We walked in the large pack of people down the mountain, the most crowded part of the hike. After the long ascent, we were anxious for lunch. When we finally saw Tangy tied outside a small plywood building, we were overjoyed to stop and eat. After lunch, we took our full packs and hiked downhill for another 3 hours. The crowd had thinned, though we were still usually in the company of other trekkers. When we arrived at the hut in Chalway we were exhausted and amazed at all we'd done in one day.
Day 3: Chalway - Playa Sahuayaco - Lucmabamba
If you chose the shorter hike, you drive from Chalway from Lucmabamba. This stretch was probably the least interesting of our hike, with the exception of Hydroelectic to Aguas Calientes. We hiked with only day packs along the road for quite some time until it changed into trail. It was incredible how different the landscape was from the day before when we hiked through the pass. Ending the day at around 7,000 ft, the flora around Lucmababa was an entirely different world from the Salkantay Pass.
Our stay in Lucmabamba was the nicest of our trek. The room had an attached bathroom with truly hot water, a great luxury in Peru. Additionally, the family their gave us a tour of the coffee farm with a detailed explanation of the coffee making process (in Spanish) that ended with a tasting of the best coffee I've ever had. We even bought a bag of coffee beans to bring back.
Day 4: Lucmbamba - Llactapapa - Hydroelectric - Aguas Calientes
After hiking downhill all day on day 3, it was a nice change to do a little uphill starting day 4. Then, we quickly became tired of the uphill after about an hour of straight up with no end in sight. Fortunately, this was another long stretch where we only carried day packs. We finally reached the top after about 3 hours and rejoiced when the terrain started back down. Heading down, we stopped at some ruins and looked over across the landscape to catch a glimpse of Machu Picchu. We continued down, down, down and enjoyed some jugo from a Refugios stop. 
Once we reached Hydroelectric, we ate lunch at a restaurant that was included with our Refugios package. Sadly, this last meal with Refugios was a downgrade from the homemade meals we'd enjoyed the last three days.  
After lunch, we picked up our packs from the restaurant and had the option to catch the train from Hydroelectric to Aguas Calientes, but we wanted to finish the trek. Unfortunately, the last 2.5 hours hiking along the train tracks is quite possibly the least satisfying end to a trek ever. We hiked with a huge crowd and were passed left and right since we carried our full packs and had 43 miles behind us. Many tourists only hike from Hydroelectric to Aguas Calientes in order to avoid the overpriced train ride. There is no path alongside the train tracks, probably to further incentivise the purchase of a train ticket. We went back and forth from hiking on the uncomfortable gravel to adjusting our strides to match the width of the wooden railroad tracks. When we finally arrived in Aguas Calientes, we celebrated the end of our trek with a hardy meal and Peruvian beer.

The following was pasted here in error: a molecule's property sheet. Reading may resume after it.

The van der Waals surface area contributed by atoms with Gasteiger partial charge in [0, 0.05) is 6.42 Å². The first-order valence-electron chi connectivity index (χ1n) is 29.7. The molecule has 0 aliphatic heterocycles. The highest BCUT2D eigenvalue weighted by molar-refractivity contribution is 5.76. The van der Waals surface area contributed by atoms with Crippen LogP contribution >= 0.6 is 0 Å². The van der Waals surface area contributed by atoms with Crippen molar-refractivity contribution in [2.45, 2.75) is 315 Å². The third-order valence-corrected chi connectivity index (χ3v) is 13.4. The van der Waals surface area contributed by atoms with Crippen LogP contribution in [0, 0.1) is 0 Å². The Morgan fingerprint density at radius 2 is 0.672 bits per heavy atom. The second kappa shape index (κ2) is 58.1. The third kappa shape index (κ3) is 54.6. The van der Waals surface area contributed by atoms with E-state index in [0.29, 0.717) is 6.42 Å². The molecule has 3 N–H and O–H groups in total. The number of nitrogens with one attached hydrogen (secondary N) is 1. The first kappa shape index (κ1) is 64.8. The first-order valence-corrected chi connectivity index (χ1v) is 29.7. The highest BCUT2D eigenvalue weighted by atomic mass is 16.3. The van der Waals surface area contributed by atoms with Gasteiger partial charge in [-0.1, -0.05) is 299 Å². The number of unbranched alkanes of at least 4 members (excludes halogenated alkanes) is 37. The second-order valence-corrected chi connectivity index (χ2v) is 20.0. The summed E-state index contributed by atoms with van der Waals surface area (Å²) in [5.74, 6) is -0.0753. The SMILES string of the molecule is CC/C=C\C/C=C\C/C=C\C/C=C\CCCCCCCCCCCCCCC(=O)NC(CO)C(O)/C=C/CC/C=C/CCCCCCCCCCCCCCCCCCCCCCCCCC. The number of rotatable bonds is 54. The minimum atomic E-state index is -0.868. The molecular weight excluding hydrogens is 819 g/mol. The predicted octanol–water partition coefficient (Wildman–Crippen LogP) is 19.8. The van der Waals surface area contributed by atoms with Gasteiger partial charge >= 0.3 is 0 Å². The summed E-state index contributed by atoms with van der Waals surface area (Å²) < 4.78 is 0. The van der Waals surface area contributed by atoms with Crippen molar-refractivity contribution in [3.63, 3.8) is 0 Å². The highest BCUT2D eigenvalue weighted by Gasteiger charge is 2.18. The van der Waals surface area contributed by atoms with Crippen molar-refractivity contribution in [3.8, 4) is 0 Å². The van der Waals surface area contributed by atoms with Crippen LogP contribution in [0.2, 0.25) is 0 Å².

Day 5: Machu Picchu
We woke up at 4:30am to line up with all of the other tourists who didn't want to pay for the Machu Picchu bus. We heard that if you do want to take the bus, you need to line up hours before the first bus runs at 5am. Our hotel packed us a brown bag breakfast of sandwiches and fruit to take on our way out. 
We arrived at the gate a little after 5 with our tickets and passports in hand. A couple did get turned away at the gate, presumably because they didn't have tickets. Be sure to purchase tickets online before hand and have them printed out ready to go. As soon as we were permitted through the gate, we took off, exhilarated by the thought of seeing a world wonder. Somehow the soreness in my legs had dissipated, and we passed groups of people as we practically sprinted up the stairs. The climb took about an hour which seemed fairly insignificant after all the hiking we'd done. 
When we got to the top, we devoured our breakfasts as we stood in line to get in. Countless Peruvians asked if we'd like to hire a guide as we waited. Though the official rules of Machu Picchu now say that every guest needs a guide, the rule is not enforced at all, just like the rule about no outside food. We elected to see the wonder on our own, stopping to appreciate every angle of the beautiful ruins. There are 3 set routes inside, though when we arrived there were so few people that we were able to go against the arrows that indicating the designated paths in order to see more. When it got more crowded, employees instructed tourists to follow the arrows and we were soon funneled out of the park by the path. Fortunately, tickets allow one re-entry. After a bathroom and coffee break, we got back in line to enjoy the ruins for a little bit longer. Though we'd seen plenty of pictures of Machu Picchu, experiencing the wonder was of an entirely different caliber. 

1 comment:

  1. Thanks for this write up. Any more pics of Machu Picchu?